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High school baseball

Former Windjammer Rollins steps to plate for alma mater

Moody, Pierce, Pennington also assist Rollins with Camden Hills program
By Mark Haskell | Apr 05, 2021
Courtesy of: Ben Rollins Ben Rollins.

Rockport — The Camden Hills Hills Regional High School varsity baseball team will have a new coach in the dugout this spring and Ben Rollins, a former Windjammer, will navigate the ship.

The 24-year-old Rollins graduated from CHRHS in 2015 and was a four-year baseball player for the Windjammers.

The Lincolnville resident went on to graduate from Northern Vermont University-Lyndon with a bachelor’s degree in sports leadership, while he also played baseball for the Hornets.

Rollins could not pinpoint when he first decided to delve into coaching, but said he always has strove to be a “lead-by-example”-type of player.

In the past Rollins has been a coach with Five Town Little League, but more recently completed a baseball operations internship with the Martha’s Vineyard Sharks of the New England Collegiate Baseball League.

He was in charge of scorekeeping, social media and game-day preparation, but was also able to network with coaches and players from such highly-touted collegiate programs as Florida State University in Tallahassee, Fla., University of Arkansas in Fayetteville, Ark., University of Kentucky in Lexington, Ky., and Georgetown University in Washington, D.C., among others.

“My experience on the Vineyard was fantastic and I was invited back the following summer for a more serious role, but the 2020 season was cancelled due to COVID,” said Rollins.

Previously, he had traveled to Nashville, Tenn. to the American Baseball Coaches Convention (ABCA), which he said “was an inspiring experience to say the least.”

“I was able to attend presentations from Vanderbilt head coach Tim Corbin, former MLB manager Buck Showalter, University of Michigan infield coach Nick Schnabel, and many other great baseball minds," Rollins said. "I came back to Lincolnville and was fired up to share what I had learned in Nashville.”

And now, the Windjammers will reap the benefits of Rollins' new-found experience in his first year as varsity coach.

“It feels great to be back especially after such an uncertain year,” he said. “Hunkering down with no baseball during last spring was a challenge I never thought I would have to face. I can’t thank my family and friends enough for the support. I’m feeling very fortunate to be in this position and to be working with such an excellent group of young men.”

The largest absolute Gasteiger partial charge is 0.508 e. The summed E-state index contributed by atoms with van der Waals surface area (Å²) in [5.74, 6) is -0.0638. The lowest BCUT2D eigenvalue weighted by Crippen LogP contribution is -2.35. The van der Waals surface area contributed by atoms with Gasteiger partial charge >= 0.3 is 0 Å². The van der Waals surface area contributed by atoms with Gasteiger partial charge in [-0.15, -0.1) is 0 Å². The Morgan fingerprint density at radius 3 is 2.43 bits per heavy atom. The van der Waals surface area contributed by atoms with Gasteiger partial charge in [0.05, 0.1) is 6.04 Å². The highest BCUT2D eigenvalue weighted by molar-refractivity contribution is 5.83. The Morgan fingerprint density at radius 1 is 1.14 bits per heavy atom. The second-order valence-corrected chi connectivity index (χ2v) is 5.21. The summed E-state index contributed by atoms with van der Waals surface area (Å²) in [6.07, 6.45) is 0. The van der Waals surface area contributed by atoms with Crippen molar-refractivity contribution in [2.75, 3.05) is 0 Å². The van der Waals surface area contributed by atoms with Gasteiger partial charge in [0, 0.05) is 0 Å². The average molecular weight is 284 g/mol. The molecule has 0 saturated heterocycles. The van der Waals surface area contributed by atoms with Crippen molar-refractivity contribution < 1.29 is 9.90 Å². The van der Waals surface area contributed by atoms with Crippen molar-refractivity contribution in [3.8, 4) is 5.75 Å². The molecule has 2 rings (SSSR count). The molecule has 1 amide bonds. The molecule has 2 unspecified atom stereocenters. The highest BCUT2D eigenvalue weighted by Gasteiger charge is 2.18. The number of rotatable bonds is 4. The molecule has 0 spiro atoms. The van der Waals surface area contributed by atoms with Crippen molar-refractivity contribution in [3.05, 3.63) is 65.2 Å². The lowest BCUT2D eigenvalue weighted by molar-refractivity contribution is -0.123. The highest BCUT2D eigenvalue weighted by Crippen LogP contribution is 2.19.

And, the former Windjammer will not be alone as Tim Moody, along with former teammates Ryan Pierce and Aubrey Pennington, will assist Rollins this season.

Pierce graduated from the University of Maine at Orono and was a student-assistant for their baseball program under coaches Steve Trimper and Nick Derba. Rollins said Pennington is “the definition of a natural ballplayer and will offer great assistance in every aspect of the game.”

Moody also “played college baseball and is very familiar with the state of baseball in this area so he is someone that I will lean on heavily," Rollins said.

“I wouldn’t be able to do this without the dedication of my coaching staff and I can’t stress how important they will be to this program,” said Rollins.

The first-year coach says he equates baseball as 80 percent mental and 20 percent physical, which lends itself to his positive approach on the diamond.

“I am very open with the fact that I don’t know everything but I do expect a two-way street of open communication,” he said. “As a player, If you saw me overstriding while pitching out of the stretch or maybe I missed a loop on my pants with my belt, I want to hear that constructive criticism if it’s going to make me, or the team as a whole, better.”

He added he hopes to “focus on quality reps [early] so when it comes to game time, we can focus on our mentally approach.”

“As a baseball player, you need to concentrate on setting yourself up for success in your preparation and then taking care of business in-between the lines,” he said. “It’s like properly studying for a test at school, if you prepared well during the days leading up to the exam you shouldn’t have anything to worry about.”

Rollins said practices out of the gate have been great and “the energy and competitive spirit is high and that’s exactly what I wanted to see.”

“The swings are looking better than I expected after such a hiatus so that was a pleasant surprise,” he said. “Defense will come with more reps but I’m happy with our starting point.”

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